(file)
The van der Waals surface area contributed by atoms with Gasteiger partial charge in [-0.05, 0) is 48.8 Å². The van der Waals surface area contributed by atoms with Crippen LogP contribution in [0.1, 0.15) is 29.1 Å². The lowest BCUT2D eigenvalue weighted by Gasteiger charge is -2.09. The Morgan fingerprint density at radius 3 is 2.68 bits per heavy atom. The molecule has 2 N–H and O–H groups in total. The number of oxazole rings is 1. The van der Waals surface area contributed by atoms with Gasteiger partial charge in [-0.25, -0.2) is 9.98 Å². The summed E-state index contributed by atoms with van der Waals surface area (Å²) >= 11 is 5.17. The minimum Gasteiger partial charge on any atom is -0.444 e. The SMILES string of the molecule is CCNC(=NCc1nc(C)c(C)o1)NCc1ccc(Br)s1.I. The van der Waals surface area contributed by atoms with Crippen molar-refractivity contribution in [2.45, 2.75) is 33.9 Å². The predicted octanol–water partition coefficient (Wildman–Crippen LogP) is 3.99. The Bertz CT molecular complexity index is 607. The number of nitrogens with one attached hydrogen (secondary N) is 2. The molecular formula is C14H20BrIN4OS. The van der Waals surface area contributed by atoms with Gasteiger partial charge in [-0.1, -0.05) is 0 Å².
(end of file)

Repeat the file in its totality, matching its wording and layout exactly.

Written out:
The van der Waals surface area contributed by atoms with Gasteiger partial charge in [-0.05, 0) is 48.8 Å². The van der Waals surface area contributed by atoms with Crippen LogP contribution in [0.1, 0.15) is 29.1 Å². The lowest BCUT2D eigenvalue weighted by Gasteiger charge is -2.09. The Morgan fingerprint density at radius 3 is 2.68 bits per heavy atom. The molecule has 2 N–H and O–H groups in total. The number of oxazole rings is 1. The van der Waals surface area contributed by atoms with Gasteiger partial charge in [-0.25, -0.2) is 9.98 Å². The summed E-state index contributed by atoms with van der Waals surface area (Å²) >= 11 is 5.17. The minimum Gasteiger partial charge on any atom is -0.444 e. The SMILES string of the molecule is CCNC(=NCc1nc(C)c(C)o1)NCc1ccc(Br)s1.I. The van der Waals surface area contributed by atoms with Crippen molar-refractivity contribution in [2.45, 2.75) is 33.9 Å². The predicted octanol–water partition coefficient (Wildman–Crippen LogP) is 3.99. The Bertz CT molecular complexity index is 607. The number of nitrogens with one attached hydrogen (secondary N) is 2. The molecular formula is C14H20BrIN4OS. The van der Waals surface area contributed by atoms with Gasteiger partial charge in [-0.1, -0.05) is 0 Å².